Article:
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article imageMineral weathering and permafrost carbon dioxide release

By Karen Graham     Sep 20, 2018 in Science
Alberta - The amount of carbon dioxide released from thawing permafrost might be greater than previously thought because of a process called mineral weathering, according to a new study by University of Alberta ecologists.
The research is the first to document the potential for substantial contributions of CO2 from thawing permafrost to the atmosphere through an inorganic process called mineral weathering, according to the University of Alberta.
Frozen permafrost can transform vast stores of organic carbon into carbon dioxide when the permafrost thaws, and of course, this is a serious concern. But the potential counterbalance from CO2 fixation through chemical weathering of minerals exposed by thawing permafrost has never been studied, say the researchers.
Permafrost is rich in minerals that are released when the ice melts. It is then that the minerals become vulnerable to a process called chemical weathering.
Chemical weathering occurs when rocks undergo chemical reactions to form new minerals. Water, acids, and oxygen are just a few of the chemicals that lead to geological change. Over time, chemical weathering can produce dramatic results.
In this type of weathering, sulfuric or carbonic acid that can exist naturally in water, break down the minerals in the exposed rock into their mineral components. Interestingly, over long periods of geologic time, carbonic acid weathering has been an important control on atmospheric CO2 levels and climate.
However, under certain conditions, weathering by sulfuric acid can release quite a lot of carbon dioxide - and researchers from the Department of Biological Sciences have shown that these conditions are prevalent in the western Canadian Arctic, and are being enhanced by permafrost thaw.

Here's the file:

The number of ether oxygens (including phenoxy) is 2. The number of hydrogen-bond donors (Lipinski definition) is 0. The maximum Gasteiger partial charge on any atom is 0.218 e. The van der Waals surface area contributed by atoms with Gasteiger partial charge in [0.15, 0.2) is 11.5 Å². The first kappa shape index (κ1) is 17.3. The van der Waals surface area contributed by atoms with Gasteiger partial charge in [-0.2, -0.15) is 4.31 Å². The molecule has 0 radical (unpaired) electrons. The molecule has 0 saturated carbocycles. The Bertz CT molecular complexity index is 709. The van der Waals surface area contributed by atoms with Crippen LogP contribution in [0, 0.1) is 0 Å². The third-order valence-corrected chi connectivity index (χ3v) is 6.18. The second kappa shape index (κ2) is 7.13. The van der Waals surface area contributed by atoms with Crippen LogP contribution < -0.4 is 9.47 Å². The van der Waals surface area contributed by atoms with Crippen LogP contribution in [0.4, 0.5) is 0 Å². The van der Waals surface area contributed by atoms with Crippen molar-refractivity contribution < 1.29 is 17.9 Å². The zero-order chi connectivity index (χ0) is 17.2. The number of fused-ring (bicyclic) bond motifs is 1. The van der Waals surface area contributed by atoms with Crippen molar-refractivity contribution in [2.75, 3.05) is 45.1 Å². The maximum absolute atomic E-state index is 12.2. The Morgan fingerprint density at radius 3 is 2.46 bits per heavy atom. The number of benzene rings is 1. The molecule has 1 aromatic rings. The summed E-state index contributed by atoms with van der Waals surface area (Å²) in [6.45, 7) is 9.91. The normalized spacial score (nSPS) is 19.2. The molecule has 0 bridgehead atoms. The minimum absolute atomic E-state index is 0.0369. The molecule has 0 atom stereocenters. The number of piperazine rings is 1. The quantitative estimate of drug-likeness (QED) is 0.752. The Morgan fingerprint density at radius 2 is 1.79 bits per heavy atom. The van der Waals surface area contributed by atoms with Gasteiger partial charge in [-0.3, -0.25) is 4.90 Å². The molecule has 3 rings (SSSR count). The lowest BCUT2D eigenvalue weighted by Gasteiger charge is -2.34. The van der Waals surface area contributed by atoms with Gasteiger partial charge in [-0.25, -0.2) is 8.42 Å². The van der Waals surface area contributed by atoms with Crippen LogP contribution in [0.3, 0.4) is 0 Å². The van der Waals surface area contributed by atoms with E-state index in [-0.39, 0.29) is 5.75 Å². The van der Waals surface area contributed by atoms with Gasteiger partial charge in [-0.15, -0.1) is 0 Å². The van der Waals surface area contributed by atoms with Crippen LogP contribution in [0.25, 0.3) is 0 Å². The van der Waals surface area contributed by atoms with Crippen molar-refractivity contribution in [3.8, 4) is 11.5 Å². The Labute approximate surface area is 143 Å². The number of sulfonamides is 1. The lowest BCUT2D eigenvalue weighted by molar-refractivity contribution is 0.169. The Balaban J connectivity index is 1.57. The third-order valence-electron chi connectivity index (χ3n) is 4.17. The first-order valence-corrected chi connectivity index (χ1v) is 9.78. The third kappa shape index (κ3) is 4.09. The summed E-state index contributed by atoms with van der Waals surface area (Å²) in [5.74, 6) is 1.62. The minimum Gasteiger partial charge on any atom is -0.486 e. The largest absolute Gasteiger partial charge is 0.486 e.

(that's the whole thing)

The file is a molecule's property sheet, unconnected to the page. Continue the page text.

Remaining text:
Warming permafrost softens coastlines  making it more vulnerable to wave action and promoting erosio...
Warming permafrost softens coastlines, making it more vulnerable to wave action and promoting erosion along the Arctic coast of Alaska. A large block of ice-rich permafrost has detached from the mainland and will quickly disintegrate (photo: Christopher Arp).
United Nations Environment Programme
To understand the regional impacts of permafrost thaw and weathering, Ph.D. candidate Scott Zolkos and his supervisor Suzanne Tank, assistant professor of biology at U of A, worked with scientists from the Northwest Territories Geoscience Office to examine long-term records of river chemistry from the Peel River.
"We found that rapidly thawing permafrost on the Peel Plateau in the Northwest Territories is greatly enhancing mineral weathering," explained Zolkos, the lead author on the study. "Because weathering is largely driven by sulfuric acid in this region, intensifying permafrost thaw could be an additional source of CO2 to the atmosphere."
Example of a karstic hole with fresh water - even in summer.
Example of a karstic hole with fresh water - even in summer.
On land, melting permafrost is shaping new landscapes through a process called thermokarst — a term for thawing-driven erosion that originated in Russia, according to the U.S. Geological Survey (USGS).
And as the thawing of the permafrost continues, and more thermokarst activity is being documented, sulfide-rich regions will continue to transfer CO2 to the atmosphere. However, how this will balance out with those regions where carbonic acid is produced during thawing is still a big unknown.
This very interesting study was published in the journal Geophysical Research Letters on September 5, 2018.
More about Permafrost, Carbon dioxide, sulfide oxidation, thermokarst, weathering
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